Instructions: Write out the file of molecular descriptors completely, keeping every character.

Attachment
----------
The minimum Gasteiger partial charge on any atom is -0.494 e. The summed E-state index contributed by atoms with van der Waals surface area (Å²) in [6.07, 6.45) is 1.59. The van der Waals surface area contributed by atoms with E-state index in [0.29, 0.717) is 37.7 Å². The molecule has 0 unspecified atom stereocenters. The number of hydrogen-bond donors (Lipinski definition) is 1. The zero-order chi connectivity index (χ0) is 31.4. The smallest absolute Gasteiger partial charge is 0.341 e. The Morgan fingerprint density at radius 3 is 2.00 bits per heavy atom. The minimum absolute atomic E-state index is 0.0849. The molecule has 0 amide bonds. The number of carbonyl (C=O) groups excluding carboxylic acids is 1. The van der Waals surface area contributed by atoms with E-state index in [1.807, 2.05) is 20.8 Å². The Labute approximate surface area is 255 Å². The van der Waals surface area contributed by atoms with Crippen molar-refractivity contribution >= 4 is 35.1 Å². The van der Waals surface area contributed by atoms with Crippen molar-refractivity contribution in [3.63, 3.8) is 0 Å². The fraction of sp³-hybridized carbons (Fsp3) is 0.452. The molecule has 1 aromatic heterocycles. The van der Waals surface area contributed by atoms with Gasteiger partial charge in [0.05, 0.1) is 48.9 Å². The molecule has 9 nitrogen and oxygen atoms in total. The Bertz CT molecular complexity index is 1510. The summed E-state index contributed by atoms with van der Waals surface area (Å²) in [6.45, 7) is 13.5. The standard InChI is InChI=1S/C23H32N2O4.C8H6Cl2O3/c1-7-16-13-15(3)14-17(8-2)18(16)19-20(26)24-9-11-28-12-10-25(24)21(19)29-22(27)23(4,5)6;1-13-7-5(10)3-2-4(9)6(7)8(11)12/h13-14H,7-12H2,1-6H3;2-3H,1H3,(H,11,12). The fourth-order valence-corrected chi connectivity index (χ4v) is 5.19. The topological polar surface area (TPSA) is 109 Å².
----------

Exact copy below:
The minimum Gasteiger partial charge on any atom is -0.494 e. The summed E-state index contributed by atoms with van der Waals surface area (Å²) in [6.07, 6.45) is 1.59. The van der Waals surface area contributed by atoms with E-state index in [0.29, 0.717) is 37.7 Å². The molecule has 0 unspecified atom stereocenters. The number of hydrogen-bond donors (Lipinski definition) is 1. The zero-order chi connectivity index (χ0) is 31.4. The smallest absolute Gasteiger partial charge is 0.341 e. The Morgan fingerprint density at radius 3 is 2.00 bits per heavy atom. The minimum absolute atomic E-state index is 0.0849. The molecule has 0 amide bonds. The number of carbonyl (C=O) groups excluding carboxylic acids is 1. The van der Waals surface area contributed by atoms with E-state index in [1.807, 2.05) is 20.8 Å². The Labute approximate surface area is 255 Å². The van der Waals surface area contributed by atoms with Crippen molar-refractivity contribution >= 4 is 35.1 Å². The van der Waals surface area contributed by atoms with Crippen molar-refractivity contribution in [3.63, 3.8) is 0 Å². The fraction of sp³-hybridized carbons (Fsp3) is 0.452. The molecule has 1 aromatic heterocycles. The van der Waals surface area contributed by atoms with Gasteiger partial charge in [0.05, 0.1) is 48.9 Å². The molecule has 9 nitrogen and oxygen atoms in total. The Bertz CT molecular complexity index is 1510. The summed E-state index contributed by atoms with van der Waals surface area (Å²) in [6.45, 7) is 13.5. The standard InChI is InChI=1S/C23H32N2O4.C8H6Cl2O3/c1-7-16-13-15(3)14-17(8-2)18(16)19-20(26)24-9-11-28-12-10-25(24)21(19)29-22(27)23(4,5)6;1-13-7-5(10)3-2-4(9)6(7)8(11)12/h13-14H,7-12H2,1-6H3;2-3H,1H3,(H,11,12). The fourth-order valence-corrected chi connectivity index (χ4v) is 5.19. The topological polar surface area (TPSA) is 109 Å².